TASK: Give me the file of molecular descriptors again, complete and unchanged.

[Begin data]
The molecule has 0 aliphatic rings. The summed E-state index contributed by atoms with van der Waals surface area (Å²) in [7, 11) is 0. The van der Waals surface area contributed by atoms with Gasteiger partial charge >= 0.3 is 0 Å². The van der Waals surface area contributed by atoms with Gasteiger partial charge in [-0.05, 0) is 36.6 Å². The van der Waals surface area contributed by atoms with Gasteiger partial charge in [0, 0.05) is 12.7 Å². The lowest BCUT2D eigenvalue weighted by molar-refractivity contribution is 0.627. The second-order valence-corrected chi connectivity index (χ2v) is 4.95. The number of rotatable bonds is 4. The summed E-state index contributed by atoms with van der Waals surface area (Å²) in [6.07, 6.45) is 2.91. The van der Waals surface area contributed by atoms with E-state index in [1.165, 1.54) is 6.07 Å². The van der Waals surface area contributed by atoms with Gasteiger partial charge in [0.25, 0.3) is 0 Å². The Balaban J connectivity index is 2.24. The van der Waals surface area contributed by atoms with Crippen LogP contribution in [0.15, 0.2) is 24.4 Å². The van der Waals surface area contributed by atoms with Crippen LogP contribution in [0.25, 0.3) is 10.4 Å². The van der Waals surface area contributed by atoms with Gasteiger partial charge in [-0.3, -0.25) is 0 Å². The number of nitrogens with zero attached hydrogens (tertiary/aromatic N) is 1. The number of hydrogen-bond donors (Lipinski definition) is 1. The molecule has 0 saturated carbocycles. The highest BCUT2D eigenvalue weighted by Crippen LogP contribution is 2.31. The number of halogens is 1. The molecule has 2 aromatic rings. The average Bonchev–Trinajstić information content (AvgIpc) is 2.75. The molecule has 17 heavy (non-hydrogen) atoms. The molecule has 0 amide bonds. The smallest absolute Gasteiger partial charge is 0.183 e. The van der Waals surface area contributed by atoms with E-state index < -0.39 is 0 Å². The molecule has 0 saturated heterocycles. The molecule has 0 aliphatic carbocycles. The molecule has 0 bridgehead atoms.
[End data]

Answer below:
The molecule has 0 aliphatic rings. The summed E-state index contributed by atoms with van der Waals surface area (Å²) in [7, 11) is 0. The van der Waals surface area contributed by atoms with Gasteiger partial charge >= 0.3 is 0 Å². The van der Waals surface area contributed by atoms with Gasteiger partial charge in [-0.05, 0) is 36.6 Å². The van der Waals surface area contributed by atoms with Gasteiger partial charge in [0, 0.05) is 12.7 Å². The lowest BCUT2D eigenvalue weighted by molar-refractivity contribution is 0.627. The second-order valence-corrected chi connectivity index (χ2v) is 4.95. The number of rotatable bonds is 4. The summed E-state index contributed by atoms with van der Waals surface area (Å²) in [6.07, 6.45) is 2.91. The van der Waals surface area contributed by atoms with E-state index in [1.165, 1.54) is 6.07 Å². The van der Waals surface area contributed by atoms with Gasteiger partial charge in [0.25, 0.3) is 0 Å². The Balaban J connectivity index is 2.24. The van der Waals surface area contributed by atoms with Crippen LogP contribution in [0.15, 0.2) is 24.4 Å². The van der Waals surface area contributed by atoms with Crippen LogP contribution in [0.25, 0.3) is 10.4 Å². The van der Waals surface area contributed by atoms with Gasteiger partial charge in [-0.3, -0.25) is 0 Å². The number of nitrogens with zero attached hydrogens (tertiary/aromatic N) is 1. The number of hydrogen-bond donors (Lipinski definition) is 1. The molecule has 0 saturated carbocycles. The highest BCUT2D eigenvalue weighted by Crippen LogP contribution is 2.31. The number of halogens is 1. The molecule has 2 aromatic rings. The average Bonchev–Trinajstić information content (AvgIpc) is 2.75. The molecule has 17 heavy (non-hydrogen) atoms. The molecule has 0 amide bonds. The smallest absolute Gasteiger partial charge is 0.183 e. The van der Waals surface area contributed by atoms with E-state index < -0.39 is 0 Å². The molecule has 0 saturated heterocycles. The molecule has 0 aliphatic carbocycles. The molecule has 0 bridgehead atoms.